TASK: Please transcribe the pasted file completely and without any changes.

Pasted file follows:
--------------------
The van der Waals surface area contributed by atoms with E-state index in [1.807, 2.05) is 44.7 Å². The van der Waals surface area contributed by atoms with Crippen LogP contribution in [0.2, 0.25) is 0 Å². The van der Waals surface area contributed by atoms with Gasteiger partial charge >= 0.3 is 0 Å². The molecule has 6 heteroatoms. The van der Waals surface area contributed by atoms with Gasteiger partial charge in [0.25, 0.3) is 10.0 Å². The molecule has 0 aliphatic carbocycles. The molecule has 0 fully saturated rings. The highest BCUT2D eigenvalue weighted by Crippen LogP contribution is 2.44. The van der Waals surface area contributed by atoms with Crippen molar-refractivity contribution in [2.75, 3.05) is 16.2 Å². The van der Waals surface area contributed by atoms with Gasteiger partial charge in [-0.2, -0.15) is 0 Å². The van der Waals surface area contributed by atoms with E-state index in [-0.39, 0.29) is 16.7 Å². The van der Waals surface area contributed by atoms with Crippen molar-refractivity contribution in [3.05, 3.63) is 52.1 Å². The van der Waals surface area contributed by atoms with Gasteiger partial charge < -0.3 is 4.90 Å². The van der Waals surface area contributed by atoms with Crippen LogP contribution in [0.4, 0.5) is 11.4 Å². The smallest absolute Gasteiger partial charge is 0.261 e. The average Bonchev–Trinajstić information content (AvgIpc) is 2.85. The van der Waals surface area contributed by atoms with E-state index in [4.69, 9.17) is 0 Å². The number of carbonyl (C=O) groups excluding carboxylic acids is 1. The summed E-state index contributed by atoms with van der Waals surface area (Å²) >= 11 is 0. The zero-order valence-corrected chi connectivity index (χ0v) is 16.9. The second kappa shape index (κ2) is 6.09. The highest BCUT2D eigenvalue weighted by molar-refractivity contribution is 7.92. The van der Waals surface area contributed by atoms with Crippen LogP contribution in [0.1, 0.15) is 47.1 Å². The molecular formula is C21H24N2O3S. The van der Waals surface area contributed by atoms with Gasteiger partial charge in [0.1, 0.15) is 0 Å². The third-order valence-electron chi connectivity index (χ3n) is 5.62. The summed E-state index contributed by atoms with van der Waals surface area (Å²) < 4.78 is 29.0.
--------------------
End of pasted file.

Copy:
The van der Waals surface area contributed by atoms with E-state index in [1.807, 2.05) is 44.7 Å². The van der Waals surface area contributed by atoms with Crippen LogP contribution in [0.2, 0.25) is 0 Å². The van der Waals surface area contributed by atoms with Gasteiger partial charge >= 0.3 is 0 Å². The molecule has 6 heteroatoms. The van der Waals surface area contributed by atoms with Gasteiger partial charge in [0.25, 0.3) is 10.0 Å². The molecule has 0 aliphatic carbocycles. The molecule has 0 fully saturated rings. The highest BCUT2D eigenvalue weighted by Crippen LogP contribution is 2.44. The van der Waals surface area contributed by atoms with Crippen molar-refractivity contribution in [2.75, 3.05) is 16.2 Å². The van der Waals surface area contributed by atoms with Gasteiger partial charge in [-0.2, -0.15) is 0 Å². The van der Waals surface area contributed by atoms with E-state index in [-0.39, 0.29) is 16.7 Å². The van der Waals surface area contributed by atoms with Crippen molar-refractivity contribution in [3.05, 3.63) is 52.1 Å². The van der Waals surface area contributed by atoms with Gasteiger partial charge < -0.3 is 4.90 Å². The van der Waals surface area contributed by atoms with Crippen LogP contribution in [0.4, 0.5) is 11.4 Å². The smallest absolute Gasteiger partial charge is 0.261 e. The average Bonchev–Trinajstić information content (AvgIpc) is 2.85. The van der Waals surface area contributed by atoms with E-state index in [4.69, 9.17) is 0 Å². The number of carbonyl (C=O) groups excluding carboxylic acids is 1. The summed E-state index contributed by atoms with van der Waals surface area (Å²) >= 11 is 0. The zero-order valence-corrected chi connectivity index (χ0v) is 16.9. The second kappa shape index (κ2) is 6.09. The highest BCUT2D eigenvalue weighted by molar-refractivity contribution is 7.92. The van der Waals surface area contributed by atoms with Crippen LogP contribution in [0.1, 0.15) is 47.1 Å². The molecular formula is C21H24N2O3S. The van der Waals surface area contributed by atoms with Gasteiger partial charge in [0.1, 0.15) is 0 Å². The third-order valence-electron chi connectivity index (χ3n) is 5.62. The summed E-state index contributed by atoms with van der Waals surface area (Å²) < 4.78 is 29.0.